So why, then, are investors and economists so convinced that putting tariffs or subsidies on money has good (or even neutral) long-term effects? When the Fed forces interest rates higher or lower, by arbitrarily setting short-term rates or by buying or selling long-term bonds – that’s a tariff or a subsidy. It is protecting interest-rate sensitive sectors from having interest rates set by competition for capital. And, as we have seen, it leads in the long run to inefficient building of capacity. The Fed evinces concern about the amount of leverage in the system. Whose fault is that? If you give away free ice cream, why are you surprised when people get fat?

The only way that tariffs, and interest rate manipulations, have a chance of being neutral to positive is if they are imposed as a temporary rebalancing (or negotiating) measure and then quickly removed. In the case of Federal Reserve policy, that means that after cutting rates to address a temporary market panic or bank run, the central bank quickly moves back to neutral. To be clear, “neutral” means floating, market-determined rates where the supply and demand for capital determines the market-clearing rate. If investors believed that the central bank would pursue such a course, then they could evaluate and plan based on long-term free market rates rather than basing their actions on the expectation that rates would remain controlled and protective.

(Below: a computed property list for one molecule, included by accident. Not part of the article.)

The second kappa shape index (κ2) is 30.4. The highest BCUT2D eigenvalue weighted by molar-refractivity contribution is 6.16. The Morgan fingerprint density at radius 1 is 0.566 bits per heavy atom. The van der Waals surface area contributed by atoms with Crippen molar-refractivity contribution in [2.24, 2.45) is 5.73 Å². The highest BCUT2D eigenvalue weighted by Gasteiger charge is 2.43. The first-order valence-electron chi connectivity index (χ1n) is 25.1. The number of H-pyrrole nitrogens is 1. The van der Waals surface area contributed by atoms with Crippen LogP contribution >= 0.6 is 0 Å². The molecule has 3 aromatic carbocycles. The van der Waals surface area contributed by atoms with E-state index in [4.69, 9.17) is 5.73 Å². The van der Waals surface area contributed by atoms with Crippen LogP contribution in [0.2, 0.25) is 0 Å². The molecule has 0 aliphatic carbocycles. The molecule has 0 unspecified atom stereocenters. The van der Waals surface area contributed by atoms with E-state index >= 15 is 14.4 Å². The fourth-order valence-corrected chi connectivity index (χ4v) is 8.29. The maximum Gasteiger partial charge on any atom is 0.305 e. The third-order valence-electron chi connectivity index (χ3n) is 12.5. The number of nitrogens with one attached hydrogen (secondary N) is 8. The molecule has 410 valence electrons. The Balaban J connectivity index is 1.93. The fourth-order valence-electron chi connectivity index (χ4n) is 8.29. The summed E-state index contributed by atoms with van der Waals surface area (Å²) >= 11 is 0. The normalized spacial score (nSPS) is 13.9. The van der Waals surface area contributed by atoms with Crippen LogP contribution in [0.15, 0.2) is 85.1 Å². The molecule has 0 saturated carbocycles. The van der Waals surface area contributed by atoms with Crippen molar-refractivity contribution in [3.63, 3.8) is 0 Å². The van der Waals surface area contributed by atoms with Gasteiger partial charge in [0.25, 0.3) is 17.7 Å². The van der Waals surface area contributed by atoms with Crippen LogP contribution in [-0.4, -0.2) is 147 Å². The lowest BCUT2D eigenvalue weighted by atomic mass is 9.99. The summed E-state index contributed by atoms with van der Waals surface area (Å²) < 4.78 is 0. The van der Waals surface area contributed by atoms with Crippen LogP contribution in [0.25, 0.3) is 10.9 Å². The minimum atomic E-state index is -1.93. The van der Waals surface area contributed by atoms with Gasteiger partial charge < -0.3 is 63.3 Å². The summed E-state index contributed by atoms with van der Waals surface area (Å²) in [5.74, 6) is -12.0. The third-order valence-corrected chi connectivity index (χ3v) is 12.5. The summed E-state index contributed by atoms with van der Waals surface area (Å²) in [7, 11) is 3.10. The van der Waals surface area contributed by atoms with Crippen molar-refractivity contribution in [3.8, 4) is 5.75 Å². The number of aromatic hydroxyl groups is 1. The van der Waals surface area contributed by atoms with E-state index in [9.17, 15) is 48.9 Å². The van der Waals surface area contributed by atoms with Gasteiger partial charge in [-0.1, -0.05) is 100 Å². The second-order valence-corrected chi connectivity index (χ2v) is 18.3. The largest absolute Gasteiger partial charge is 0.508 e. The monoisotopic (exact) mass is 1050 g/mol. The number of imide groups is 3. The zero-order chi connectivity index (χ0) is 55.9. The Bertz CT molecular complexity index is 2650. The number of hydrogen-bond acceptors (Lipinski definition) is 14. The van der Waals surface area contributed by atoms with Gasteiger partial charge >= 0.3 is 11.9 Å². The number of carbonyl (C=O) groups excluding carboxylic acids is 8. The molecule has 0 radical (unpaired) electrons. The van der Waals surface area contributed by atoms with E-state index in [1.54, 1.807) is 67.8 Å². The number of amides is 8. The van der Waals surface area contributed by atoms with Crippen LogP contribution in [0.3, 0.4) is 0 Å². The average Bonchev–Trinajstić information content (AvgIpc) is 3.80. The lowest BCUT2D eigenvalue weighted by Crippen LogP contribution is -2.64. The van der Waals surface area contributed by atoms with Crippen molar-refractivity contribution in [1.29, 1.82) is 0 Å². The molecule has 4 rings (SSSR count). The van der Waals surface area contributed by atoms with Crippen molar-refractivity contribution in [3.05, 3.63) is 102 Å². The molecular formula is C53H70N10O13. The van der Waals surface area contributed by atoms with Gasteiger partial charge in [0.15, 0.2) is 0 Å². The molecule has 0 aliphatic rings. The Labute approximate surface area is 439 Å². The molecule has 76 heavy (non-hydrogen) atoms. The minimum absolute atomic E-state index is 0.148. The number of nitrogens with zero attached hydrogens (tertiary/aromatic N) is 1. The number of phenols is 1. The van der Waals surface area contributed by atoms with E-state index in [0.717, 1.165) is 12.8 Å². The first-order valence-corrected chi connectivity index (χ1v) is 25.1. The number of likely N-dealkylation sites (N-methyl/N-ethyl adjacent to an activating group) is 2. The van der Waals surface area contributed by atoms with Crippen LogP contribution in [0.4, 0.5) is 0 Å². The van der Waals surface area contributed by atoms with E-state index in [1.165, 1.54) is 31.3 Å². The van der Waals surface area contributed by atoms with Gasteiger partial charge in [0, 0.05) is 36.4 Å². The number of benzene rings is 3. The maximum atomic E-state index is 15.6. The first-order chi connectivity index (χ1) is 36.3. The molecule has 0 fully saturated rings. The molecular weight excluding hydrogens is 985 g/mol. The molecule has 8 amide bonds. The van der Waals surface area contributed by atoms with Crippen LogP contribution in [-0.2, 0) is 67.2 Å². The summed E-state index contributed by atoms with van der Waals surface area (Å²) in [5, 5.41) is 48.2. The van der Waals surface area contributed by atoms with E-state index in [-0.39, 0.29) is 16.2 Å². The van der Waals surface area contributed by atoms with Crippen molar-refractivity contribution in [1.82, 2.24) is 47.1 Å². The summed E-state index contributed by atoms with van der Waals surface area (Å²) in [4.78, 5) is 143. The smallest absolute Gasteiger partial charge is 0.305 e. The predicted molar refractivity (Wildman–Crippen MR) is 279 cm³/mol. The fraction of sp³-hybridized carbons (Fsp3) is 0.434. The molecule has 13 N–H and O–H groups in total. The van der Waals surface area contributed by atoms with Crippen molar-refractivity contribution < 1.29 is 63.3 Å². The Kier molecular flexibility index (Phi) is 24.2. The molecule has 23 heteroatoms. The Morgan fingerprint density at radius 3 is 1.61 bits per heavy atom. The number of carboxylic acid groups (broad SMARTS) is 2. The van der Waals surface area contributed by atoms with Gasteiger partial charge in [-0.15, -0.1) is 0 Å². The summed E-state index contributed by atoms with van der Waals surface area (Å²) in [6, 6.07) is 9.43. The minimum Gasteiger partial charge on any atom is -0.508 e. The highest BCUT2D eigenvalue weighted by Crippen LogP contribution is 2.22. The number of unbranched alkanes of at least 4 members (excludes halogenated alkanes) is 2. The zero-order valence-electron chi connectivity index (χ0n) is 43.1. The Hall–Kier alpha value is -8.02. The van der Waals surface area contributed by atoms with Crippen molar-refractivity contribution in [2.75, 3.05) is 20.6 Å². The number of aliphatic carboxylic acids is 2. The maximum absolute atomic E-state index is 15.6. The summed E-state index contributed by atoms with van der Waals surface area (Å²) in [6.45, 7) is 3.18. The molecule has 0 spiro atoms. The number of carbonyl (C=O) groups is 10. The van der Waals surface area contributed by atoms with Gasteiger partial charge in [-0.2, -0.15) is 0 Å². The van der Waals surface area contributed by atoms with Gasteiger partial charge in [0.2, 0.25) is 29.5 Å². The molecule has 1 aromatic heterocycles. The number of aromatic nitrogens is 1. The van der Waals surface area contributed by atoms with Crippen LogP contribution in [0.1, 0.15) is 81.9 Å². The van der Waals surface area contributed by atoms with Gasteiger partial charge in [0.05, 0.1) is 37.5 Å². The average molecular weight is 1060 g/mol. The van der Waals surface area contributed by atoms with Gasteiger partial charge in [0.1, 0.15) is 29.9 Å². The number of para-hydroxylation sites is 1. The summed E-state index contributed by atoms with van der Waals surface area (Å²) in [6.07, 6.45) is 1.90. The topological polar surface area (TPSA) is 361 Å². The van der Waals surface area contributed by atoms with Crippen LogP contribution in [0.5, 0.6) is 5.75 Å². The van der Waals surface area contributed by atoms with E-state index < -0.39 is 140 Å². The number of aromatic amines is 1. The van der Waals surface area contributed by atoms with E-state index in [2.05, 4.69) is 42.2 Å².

It is no different than with tariffs. So for central bankers criticizing the trade policy of the Administration, I say: let those among you who are without sin cast the first stone.

A Real Concern About Over(h)eating

I misread a headline the other day, and it actually caused a market analogy to occur to me. The headling was “Powell Downplays Concern About Overheating,” but I read it as “Powell Downplays Concern About Overeating.” Which I was most delighted to hear; although I don’t normally rely on Fed Chairman for dietary advice[1] I was happy to entertain any advice that would admit me a second slice of pie.